Germany, Japan and the United States are the world's three largest economies. Despite their common economic success, companies in these three countries operate within rather unique financial systems. Germany's financial system is characterized by weak corporate stock and bond markets, strong universal banks, and high levels of ownership concentration. Keiretsu organizations - large corporate networks - are the centre of Japan's financial system. The U.S. system is dominated by strong capital market forces. These differences raise various questions. Why did financial keiretsu develop in Japan, but not in Germany and the United States? Why is bank intermediation more dominant in Germany and Japan than in the United States? What are the advantages and disadvantages of each system? This study answers these and related questions. It explains capital market intermediation, holding companies, multidivisional organizations, financial keiretsu, and LBO associations as organizational reponses to capital market inefficiencies. Country-specific responses are described as a consequence of country-specific financial regulations.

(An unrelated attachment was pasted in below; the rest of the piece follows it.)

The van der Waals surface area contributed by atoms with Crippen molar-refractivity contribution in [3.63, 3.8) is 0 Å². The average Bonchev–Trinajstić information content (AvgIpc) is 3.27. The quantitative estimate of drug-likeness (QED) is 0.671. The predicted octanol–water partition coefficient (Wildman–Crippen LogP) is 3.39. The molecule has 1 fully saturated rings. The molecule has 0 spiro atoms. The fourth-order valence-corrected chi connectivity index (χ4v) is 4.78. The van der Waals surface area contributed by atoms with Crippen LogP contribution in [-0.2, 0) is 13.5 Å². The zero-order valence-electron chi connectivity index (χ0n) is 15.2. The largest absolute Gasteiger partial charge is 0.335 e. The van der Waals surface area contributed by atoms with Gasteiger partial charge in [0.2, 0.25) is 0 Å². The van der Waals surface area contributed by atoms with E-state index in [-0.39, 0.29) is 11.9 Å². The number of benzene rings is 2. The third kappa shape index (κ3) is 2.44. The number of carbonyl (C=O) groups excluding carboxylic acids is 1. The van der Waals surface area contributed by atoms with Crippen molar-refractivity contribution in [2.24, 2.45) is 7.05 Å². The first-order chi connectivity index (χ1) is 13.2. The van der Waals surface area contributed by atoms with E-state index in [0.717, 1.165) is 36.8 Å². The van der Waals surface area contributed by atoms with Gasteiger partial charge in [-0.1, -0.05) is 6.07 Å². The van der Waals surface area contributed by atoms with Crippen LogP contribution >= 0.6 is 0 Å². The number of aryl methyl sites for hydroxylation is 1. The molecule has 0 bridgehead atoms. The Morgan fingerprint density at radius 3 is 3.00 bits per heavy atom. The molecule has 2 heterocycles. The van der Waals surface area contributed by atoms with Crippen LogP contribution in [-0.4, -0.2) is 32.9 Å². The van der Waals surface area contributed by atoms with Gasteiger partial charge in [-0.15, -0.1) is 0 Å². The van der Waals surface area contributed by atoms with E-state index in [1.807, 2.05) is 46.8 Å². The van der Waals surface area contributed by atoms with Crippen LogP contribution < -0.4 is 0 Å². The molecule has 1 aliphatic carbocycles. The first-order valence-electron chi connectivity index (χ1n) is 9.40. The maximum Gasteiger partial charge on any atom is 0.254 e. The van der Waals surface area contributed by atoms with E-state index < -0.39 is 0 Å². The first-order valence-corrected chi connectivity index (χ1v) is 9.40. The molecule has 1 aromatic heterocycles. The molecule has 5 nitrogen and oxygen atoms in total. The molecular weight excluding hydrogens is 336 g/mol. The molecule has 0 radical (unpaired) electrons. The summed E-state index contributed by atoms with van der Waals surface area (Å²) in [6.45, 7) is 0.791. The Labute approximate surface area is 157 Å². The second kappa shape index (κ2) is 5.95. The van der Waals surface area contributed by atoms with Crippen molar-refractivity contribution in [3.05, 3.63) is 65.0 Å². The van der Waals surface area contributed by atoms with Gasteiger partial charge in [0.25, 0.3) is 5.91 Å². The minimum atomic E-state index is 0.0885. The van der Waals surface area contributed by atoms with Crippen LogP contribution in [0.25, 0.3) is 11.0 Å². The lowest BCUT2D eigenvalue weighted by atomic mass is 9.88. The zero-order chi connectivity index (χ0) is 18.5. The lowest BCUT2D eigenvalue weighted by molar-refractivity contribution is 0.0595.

Each regulatory regime results in specific capital market inefficiencies. The book contains a comprehensive description of German, Japanese, and U.S. regulations. Comparative capital market and corporate data highlight the major strengths and weaknesses of each system.